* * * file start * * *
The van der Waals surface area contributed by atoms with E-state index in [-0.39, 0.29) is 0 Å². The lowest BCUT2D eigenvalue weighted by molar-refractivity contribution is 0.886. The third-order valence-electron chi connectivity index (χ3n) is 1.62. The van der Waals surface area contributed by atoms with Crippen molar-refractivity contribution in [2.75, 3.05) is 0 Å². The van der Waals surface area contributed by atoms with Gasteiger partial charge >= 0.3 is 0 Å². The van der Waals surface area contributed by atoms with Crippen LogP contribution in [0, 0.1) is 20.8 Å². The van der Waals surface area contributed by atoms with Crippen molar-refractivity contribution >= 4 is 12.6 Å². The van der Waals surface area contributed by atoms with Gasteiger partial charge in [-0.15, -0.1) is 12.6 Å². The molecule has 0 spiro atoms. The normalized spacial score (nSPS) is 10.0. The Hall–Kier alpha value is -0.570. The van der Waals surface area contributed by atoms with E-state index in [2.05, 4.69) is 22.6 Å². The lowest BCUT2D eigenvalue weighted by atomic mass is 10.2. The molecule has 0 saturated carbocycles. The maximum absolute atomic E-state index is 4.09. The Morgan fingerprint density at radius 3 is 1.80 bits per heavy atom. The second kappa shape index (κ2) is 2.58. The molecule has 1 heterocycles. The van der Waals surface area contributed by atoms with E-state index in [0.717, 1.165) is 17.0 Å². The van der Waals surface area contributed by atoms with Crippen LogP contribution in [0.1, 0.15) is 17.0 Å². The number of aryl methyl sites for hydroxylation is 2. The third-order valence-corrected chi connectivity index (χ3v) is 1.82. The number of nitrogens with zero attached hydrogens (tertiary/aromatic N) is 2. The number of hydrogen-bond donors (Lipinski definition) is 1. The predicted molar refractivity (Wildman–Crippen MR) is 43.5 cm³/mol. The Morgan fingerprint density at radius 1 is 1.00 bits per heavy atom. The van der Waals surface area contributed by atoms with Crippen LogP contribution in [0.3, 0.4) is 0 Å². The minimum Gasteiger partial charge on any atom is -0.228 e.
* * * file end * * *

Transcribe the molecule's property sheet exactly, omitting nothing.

The van der Waals surface area contributed by atoms with E-state index in [-0.39, 0.29) is 0 Å². The lowest BCUT2D eigenvalue weighted by molar-refractivity contribution is 0.886. The third-order valence-electron chi connectivity index (χ3n) is 1.62. The van der Waals surface area contributed by atoms with Crippen molar-refractivity contribution in [2.75, 3.05) is 0 Å². The van der Waals surface area contributed by atoms with Gasteiger partial charge >= 0.3 is 0 Å². The van der Waals surface area contributed by atoms with Crippen LogP contribution in [0, 0.1) is 20.8 Å². The van der Waals surface area contributed by atoms with Crippen molar-refractivity contribution >= 4 is 12.6 Å². The van der Waals surface area contributed by atoms with Gasteiger partial charge in [-0.15, -0.1) is 12.6 Å². The molecule has 0 spiro atoms. The normalized spacial score (nSPS) is 10.0. The Hall–Kier alpha value is -0.570. The van der Waals surface area contributed by atoms with E-state index in [2.05, 4.69) is 22.6 Å². The lowest BCUT2D eigenvalue weighted by atomic mass is 10.2. The molecule has 0 saturated carbocycles. The maximum absolute atomic E-state index is 4.09. The Morgan fingerprint density at radius 3 is 1.80 bits per heavy atom. The second kappa shape index (κ2) is 2.58. The molecule has 1 heterocycles. The van der Waals surface area contributed by atoms with E-state index in [0.717, 1.165) is 17.0 Å². The van der Waals surface area contributed by atoms with Crippen LogP contribution in [0.1, 0.15) is 17.0 Å². The number of aryl methyl sites for hydroxylation is 2. The third-order valence-corrected chi connectivity index (χ3v) is 1.82. The number of nitrogens with zero attached hydrogens (tertiary/aromatic N) is 2. The number of hydrogen-bond donors (Lipinski definition) is 1. The predicted molar refractivity (Wildman–Crippen MR) is 43.5 cm³/mol. The Morgan fingerprint density at radius 1 is 1.00 bits per heavy atom. The van der Waals surface area contributed by atoms with Crippen LogP contribution in [0.3, 0.4) is 0 Å². The minimum Gasteiger partial charge on any atom is -0.228 e.